Apple is playing up the watch's fitness capabilities, saying it combines the features of a fitness tracker and a sports watch into one device. Here's what it can—and can't—do.

Credit: Apple

Yesterday, Apple finally unveiled its version of the smartwatch after years of development and rumors. The Apple Watch will come in three models—standard, Sport, and Edition—and will be available in early 2015 starting at $349. (No word yet on any pricing differences between models.)

Apple is playing up the watch's fitness capabilities: Every Apple Watch will come with two built-in apps, Activity and Workout, which are meant to combine the features of a fitness tracker and a sports watch into one device. Now, this watch is way more than just a tracker but if that's how you plan to use it, the price may still seem steep compared to other devices on the market. (Plus, the watch requires an iPhone 5 or newer to work.)

Here's what the Apple Watch can—and can't—do in terms of tracking your fitness.

It can nudge you to move more

The Activity app has "movement ring" with three circles that show you how much you're getting off your butt each day (see the watch on the left in the above photo). "Move" tracks calories burned via the watch's accelerometer, "exercise" counts minutes spent doing anything at or above the intensity of a brisk walk (the goal is 30 minutes total over the course of the day), and "stand" confirms that you've stood up for at least one minute per hour in 12 different hours. The watch will suggest a new Move goal for you each week based on your history, but you can adjust it up or down. It will also prompt you to get up if you've been sitting too long. Pretty smart.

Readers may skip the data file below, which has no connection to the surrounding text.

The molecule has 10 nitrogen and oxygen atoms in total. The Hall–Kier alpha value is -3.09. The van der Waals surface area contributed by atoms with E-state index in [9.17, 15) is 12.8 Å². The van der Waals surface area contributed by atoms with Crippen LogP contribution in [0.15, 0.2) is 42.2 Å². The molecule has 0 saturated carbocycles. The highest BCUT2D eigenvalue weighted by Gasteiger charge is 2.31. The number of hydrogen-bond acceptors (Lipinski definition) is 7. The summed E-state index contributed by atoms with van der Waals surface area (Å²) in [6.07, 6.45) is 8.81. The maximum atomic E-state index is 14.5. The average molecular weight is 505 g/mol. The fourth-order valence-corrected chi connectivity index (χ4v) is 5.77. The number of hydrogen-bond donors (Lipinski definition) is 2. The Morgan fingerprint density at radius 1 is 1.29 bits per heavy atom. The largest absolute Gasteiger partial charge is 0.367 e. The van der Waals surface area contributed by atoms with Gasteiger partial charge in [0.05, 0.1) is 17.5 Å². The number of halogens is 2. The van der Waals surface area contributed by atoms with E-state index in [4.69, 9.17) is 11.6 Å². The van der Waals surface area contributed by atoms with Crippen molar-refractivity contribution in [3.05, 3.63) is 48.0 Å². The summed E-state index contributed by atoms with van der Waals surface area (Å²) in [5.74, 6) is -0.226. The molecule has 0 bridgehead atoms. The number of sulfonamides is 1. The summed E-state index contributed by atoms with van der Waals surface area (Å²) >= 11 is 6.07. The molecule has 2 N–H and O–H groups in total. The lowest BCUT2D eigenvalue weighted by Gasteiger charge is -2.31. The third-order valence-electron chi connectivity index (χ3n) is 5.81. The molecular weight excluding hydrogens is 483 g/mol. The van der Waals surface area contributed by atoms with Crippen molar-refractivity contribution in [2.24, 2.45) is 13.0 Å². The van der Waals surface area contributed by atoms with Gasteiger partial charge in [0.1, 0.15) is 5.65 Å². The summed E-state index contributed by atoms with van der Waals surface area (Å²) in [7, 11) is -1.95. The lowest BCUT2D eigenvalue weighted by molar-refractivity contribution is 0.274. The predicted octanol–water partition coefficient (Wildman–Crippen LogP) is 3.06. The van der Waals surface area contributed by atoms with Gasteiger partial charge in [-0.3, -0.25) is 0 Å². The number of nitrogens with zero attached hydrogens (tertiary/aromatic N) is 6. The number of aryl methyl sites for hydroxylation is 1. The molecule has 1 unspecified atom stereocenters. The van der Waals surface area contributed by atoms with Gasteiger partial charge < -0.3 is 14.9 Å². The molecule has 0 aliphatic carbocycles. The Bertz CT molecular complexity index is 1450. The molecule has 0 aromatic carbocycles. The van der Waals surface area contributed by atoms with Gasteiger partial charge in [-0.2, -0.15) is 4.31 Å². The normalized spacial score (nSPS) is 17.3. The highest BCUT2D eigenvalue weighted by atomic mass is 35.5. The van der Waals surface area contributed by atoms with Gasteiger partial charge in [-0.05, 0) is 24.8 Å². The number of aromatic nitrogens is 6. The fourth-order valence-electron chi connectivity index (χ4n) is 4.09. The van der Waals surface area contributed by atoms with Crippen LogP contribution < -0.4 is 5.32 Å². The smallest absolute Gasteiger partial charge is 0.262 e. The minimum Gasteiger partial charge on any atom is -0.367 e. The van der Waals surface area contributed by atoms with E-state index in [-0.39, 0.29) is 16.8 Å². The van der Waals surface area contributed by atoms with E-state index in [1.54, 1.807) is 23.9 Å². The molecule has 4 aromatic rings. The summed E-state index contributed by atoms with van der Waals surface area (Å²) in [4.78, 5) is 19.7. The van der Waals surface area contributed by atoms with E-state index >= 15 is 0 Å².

It can motivate you mid-workout

You can log dedicated sweat sessions in the Workout app, which can track cardio activities including running, walking, and cycling. Choose your goal (length of workout, calories burned, or distance) and the app encourages you along the way (e.g. "Halfway There!"). When you set a new personal best, you'll get an achievement badge. Data tracked via the Workout app count toward your Activity app stats for the day.

It can track heart rate sans chest strap

The casing has photo sensors on the back to detect and record your heart rate without a chest strap. (These sensors are how the Activity app can tell if you're moving faster than a brisk walk.) This is welcome news for anyone who's ever wrangled with a sweaty elastic-and-rubber band around their chest. We only know of three other watches with this function built-in: The Adidas MiCoach Smart Run ($400), TomTom Multi-Sport Cardio ($299), and the Mio Alpha Heart Rate Sport ($199). And those are all sports watches, not smartwatches.

It can't record mileage on its own

The watch needs the GPS and Wi-Fi features in your iPhone to determine how far you've moved. So you'll need to have your iPhone (5 or newer) with you, so it technically won't replace traditional GPS watches or bike-mounted GPS units. Though some runners and cyclists carry their phones in addition to their tracking devices.

It creates graphs and charts...on your iPhone

The Apple Watch displays your activity for the day at a glance. To see your movement and workouts by day, week, or month, you'll need to download the companion iPhone app called Fitness which shows you your stats over time. (This is separate from the Health app available on iPhone 6 and iOS 8, which can pull in data from third-party apps like Nike+, but Health can access your data from the Fitness app. Got that?)